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Review: The Host by Jamie

Spoilers Ahead! You have been warned.

Fresh from poisoning the minds of one generation of young girls and another generation of creepy older women, the deranged writings of Stephanie Meyer are brought once more to the silver screen in the form of ‘The Host’. This time Meyer takes on the world of parasitic aliens ala ‘Invasion of the Body Snatchers’ and I know what you’re asking already: “Does she bring the same level of creepiness to these alien parasites that she brought to Vampires and werewolves what with the silently watching a girl sleep in her room and the falling in love with a baby after it’s been torn from it’s mother by it’s father’s vampiric fangs?” Don’t worry dear reader, all will be revealed.

The story itself concerns a future in which most of humanity has been invaded by a race of aliens who lodge themselves somewhere near a persons brain and take over their body. There are few non-infected humans left, scattered around into various resistance groups. One girl, Melanie, is trying to get to one of these resistance groups with her younger brother Jamie and her boyfriend Jared when she is captured and has an alien implanted inside her. This alien, calling itself Wanderer, is questioned about the memories stored inside Melanie’s mind in an effort to try and find the resistance’s location.

Not all is right with Wanderer however. It turns out that Melanie is special and has such a strong will that she can’t be entirely subsumed by Wanderer which causes conflict in the mind of the alien. This conflict is played out by Wanderer talking to herself whilst Melanie’s voice is dubbed over with some of the worst voice over acting I have ever heard in my life. It’s incredibly over the top and makes the whole concept of the movie seem even more ridiculous than it already is which, and I remind you that this is a movie based on a novel by Stephanie Meyer, is already pretty fucking ridiculous.

Wanderer/Melanie manage to escape from the other alien infected humans and find their way to the desert base of the resistance led by Melanie’s Uncle Jeb. She is instantly met with mistrust but eventually, as more and more come to realise that Melanie is still alive inside her and that she is different from the other aliens, Wanderer comes to be accepted by the group and her name gets shortened to Wanda. This, of course, leads us to the romance that Stephanie Meyer is so renowned for making awkward and weird. In the Twilight series we had the love triangle between Bella, Edward and Jacob and in The Host we have a four-way romance. What is that? A love square? A love quadrangle? Whatever. We have Jared who is in love with Melanie and eventually Wanda falls for another resistance member by the name of Ian. Of course, since Melanie and Wanda share a body the whole thing is very awkward and silly with Melanie occasionally taking control of her right hand to slap Ian when he’s kissing Wanda and the like. You know, the kind of thing you might see in a wacky body-sharing comedy like ‘The Thing With Two Heads’ or, you know, an adaptation of Stephanie Meyer’s adult romance novel ‘The Host’.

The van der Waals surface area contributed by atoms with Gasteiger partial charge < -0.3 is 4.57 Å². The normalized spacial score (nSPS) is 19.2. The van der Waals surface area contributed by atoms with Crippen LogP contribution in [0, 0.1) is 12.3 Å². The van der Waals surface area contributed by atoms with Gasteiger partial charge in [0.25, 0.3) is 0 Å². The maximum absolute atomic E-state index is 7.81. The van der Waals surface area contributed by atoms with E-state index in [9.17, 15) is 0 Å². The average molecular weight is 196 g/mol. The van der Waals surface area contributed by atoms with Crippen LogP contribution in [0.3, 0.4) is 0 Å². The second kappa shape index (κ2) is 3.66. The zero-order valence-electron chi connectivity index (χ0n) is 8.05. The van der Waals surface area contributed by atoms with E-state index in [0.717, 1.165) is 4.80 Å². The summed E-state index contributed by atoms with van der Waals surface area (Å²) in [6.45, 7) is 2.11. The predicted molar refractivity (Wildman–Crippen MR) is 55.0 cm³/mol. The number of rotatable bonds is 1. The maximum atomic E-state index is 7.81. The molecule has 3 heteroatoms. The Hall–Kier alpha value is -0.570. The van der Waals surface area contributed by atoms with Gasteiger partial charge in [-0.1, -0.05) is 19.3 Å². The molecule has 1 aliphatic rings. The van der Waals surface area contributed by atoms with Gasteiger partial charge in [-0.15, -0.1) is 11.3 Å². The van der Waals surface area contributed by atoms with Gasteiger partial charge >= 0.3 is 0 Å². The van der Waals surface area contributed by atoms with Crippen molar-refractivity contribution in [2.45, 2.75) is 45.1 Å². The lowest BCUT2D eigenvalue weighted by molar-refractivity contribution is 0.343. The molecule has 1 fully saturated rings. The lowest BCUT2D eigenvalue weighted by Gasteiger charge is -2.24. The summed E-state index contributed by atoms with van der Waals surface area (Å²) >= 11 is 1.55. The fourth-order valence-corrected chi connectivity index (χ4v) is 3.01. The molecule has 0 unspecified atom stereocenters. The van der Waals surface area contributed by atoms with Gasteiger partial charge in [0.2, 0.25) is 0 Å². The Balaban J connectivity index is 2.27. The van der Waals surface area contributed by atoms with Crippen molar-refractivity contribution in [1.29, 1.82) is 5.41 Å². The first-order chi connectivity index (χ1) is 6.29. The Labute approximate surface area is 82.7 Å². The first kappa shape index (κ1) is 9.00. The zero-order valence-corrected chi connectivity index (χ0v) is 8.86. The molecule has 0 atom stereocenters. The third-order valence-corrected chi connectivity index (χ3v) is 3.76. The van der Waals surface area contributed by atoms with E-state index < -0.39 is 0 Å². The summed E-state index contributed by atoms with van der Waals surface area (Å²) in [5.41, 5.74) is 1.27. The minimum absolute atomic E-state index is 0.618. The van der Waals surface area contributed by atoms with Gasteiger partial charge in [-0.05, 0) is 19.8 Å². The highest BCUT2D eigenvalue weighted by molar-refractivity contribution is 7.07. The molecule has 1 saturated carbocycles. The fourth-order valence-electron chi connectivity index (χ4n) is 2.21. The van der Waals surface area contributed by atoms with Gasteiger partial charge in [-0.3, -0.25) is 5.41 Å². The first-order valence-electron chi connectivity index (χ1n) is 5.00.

All the while Wanda is being sought by an alien called ‘Seeker’ because we might as well keep things simple for this movies intended audience which I assume is the severely brain damaged and those who like to keep fire as a pet. The other aliens tell Seeker that she should just give up, after all the resistance is small and will eventually die out by itself. It’s just not worth bothering with. It turns out however that Seeker is hunting Wanda because she too is having problems controlling her host and so she wants to find Wanda in order to… Well, I’m not sure actually. I’m sure there must have been some reason. Meanwhile Wanda finds out that the resistance are cutting the parasites out of the infected and killing them in order to try and make them human again. She is disturbed by this and instead shows how to do it in a way that leaves both host and parasite alive, an operation they eventually carry out on Seeker, sending the parasite back to the stars.

Anyway the whole love quadrangle is resolved when Wanda is removed from Melanie and placed in a braindead body, thereby bringing life to a body that had none. And so everything is wrapped up in a nice little package and the movie ends with more aliens and humans learning they can live together in harmony thereby giving hope to the future of our two species or some bullshit.

Jesus Fucking H. Testicle Blasting Christ this one was a struggle. As a film fan I’ve poked my fair share of fun at the Twilight series but, honestly, those things are fucking masterpieces compared to this piece of shit. I tried taking notes during it but they eventually just devolved into me writing THIS IS THE STUPIDEST FUCKING THING I’VE EVER SEEN over and over again. At least you can have fun taking the piss out of the Twilight films, I will give them that and Michael Sheen is awesome for the small amount of screen time he has but this… This isn’t even worth sitting through to try and make fun of it. There’s just nothing redeeming here. It’s a poorly acted, poorly written, though admittedly nicely shot, mess. Friends I have gazed into the mouth of madness and what I found waiting was The Host. Nothing really makes sense. The aliens claim that of all the bodies they’ve inhabited humans are among the trickiest because of their strong physical desires. I assume that they’re talking about our sex drive which, assuming that they’ve inhabited other species that reproduce sexually, should be a pretty common problem throughout the universe. Sex is what drives any species that reproduces that way, for fucks sake!